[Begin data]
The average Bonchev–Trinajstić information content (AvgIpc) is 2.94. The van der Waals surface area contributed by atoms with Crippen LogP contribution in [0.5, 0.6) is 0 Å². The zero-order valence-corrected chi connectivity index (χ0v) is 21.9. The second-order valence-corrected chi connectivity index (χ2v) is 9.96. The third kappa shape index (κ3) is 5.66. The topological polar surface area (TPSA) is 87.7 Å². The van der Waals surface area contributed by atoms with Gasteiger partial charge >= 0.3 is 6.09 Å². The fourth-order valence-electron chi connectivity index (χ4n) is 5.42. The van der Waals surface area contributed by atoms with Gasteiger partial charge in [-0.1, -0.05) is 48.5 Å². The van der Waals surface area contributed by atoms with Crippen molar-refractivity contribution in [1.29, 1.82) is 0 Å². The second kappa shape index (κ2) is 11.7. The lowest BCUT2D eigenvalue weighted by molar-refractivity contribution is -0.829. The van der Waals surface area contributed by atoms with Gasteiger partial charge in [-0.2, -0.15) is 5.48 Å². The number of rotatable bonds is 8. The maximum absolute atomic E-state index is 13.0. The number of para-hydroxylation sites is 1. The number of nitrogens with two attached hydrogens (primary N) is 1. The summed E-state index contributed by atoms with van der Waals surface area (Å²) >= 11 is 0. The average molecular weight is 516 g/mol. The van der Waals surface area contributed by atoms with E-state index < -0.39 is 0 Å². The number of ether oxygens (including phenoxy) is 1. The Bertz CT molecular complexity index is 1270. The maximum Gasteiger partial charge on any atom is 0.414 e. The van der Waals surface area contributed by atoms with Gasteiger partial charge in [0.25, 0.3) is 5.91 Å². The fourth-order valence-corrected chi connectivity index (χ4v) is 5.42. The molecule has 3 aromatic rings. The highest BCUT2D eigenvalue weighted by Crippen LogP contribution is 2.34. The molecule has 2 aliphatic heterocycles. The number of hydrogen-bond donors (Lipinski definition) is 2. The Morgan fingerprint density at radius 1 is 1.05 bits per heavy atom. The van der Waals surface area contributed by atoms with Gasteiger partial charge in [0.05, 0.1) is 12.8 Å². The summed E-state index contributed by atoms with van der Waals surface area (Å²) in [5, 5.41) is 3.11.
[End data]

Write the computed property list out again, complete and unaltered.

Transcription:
The average Bonchev–Trinajstić information content (AvgIpc) is 2.94. The van der Waals surface area contributed by atoms with Crippen LogP contribution in [0.5, 0.6) is 0 Å². The zero-order valence-corrected chi connectivity index (χ0v) is 21.9. The second-order valence-corrected chi connectivity index (χ2v) is 9.96. The third kappa shape index (κ3) is 5.66. The topological polar surface area (TPSA) is 87.7 Å². The van der Waals surface area contributed by atoms with Gasteiger partial charge >= 0.3 is 6.09 Å². The fourth-order valence-electron chi connectivity index (χ4n) is 5.42. The van der Waals surface area contributed by atoms with Gasteiger partial charge in [-0.1, -0.05) is 48.5 Å². The van der Waals surface area contributed by atoms with Crippen molar-refractivity contribution in [1.29, 1.82) is 0 Å². The second kappa shape index (κ2) is 11.7. The lowest BCUT2D eigenvalue weighted by molar-refractivity contribution is -0.829. The van der Waals surface area contributed by atoms with Gasteiger partial charge in [-0.2, -0.15) is 5.48 Å². The number of rotatable bonds is 8. The maximum absolute atomic E-state index is 13.0. The number of para-hydroxylation sites is 1. The number of nitrogens with two attached hydrogens (primary N) is 1. The summed E-state index contributed by atoms with van der Waals surface area (Å²) >= 11 is 0. The average molecular weight is 516 g/mol. The van der Waals surface area contributed by atoms with E-state index < -0.39 is 0 Å². The number of ether oxygens (including phenoxy) is 1. The Bertz CT molecular complexity index is 1270. The maximum Gasteiger partial charge on any atom is 0.414 e. The van der Waals surface area contributed by atoms with Gasteiger partial charge in [0.25, 0.3) is 5.91 Å². The fourth-order valence-corrected chi connectivity index (χ4v) is 5.42. The molecule has 3 aromatic rings. The highest BCUT2D eigenvalue weighted by Crippen LogP contribution is 2.34. The molecule has 2 aliphatic heterocycles. The number of hydrogen-bond donors (Lipinski definition) is 2. The Morgan fingerprint density at radius 1 is 1.05 bits per heavy atom. The van der Waals surface area contributed by atoms with Gasteiger partial charge in [0.05, 0.1) is 12.8 Å². The summed E-state index contributed by atoms with van der Waals surface area (Å²) in [5, 5.41) is 3.11.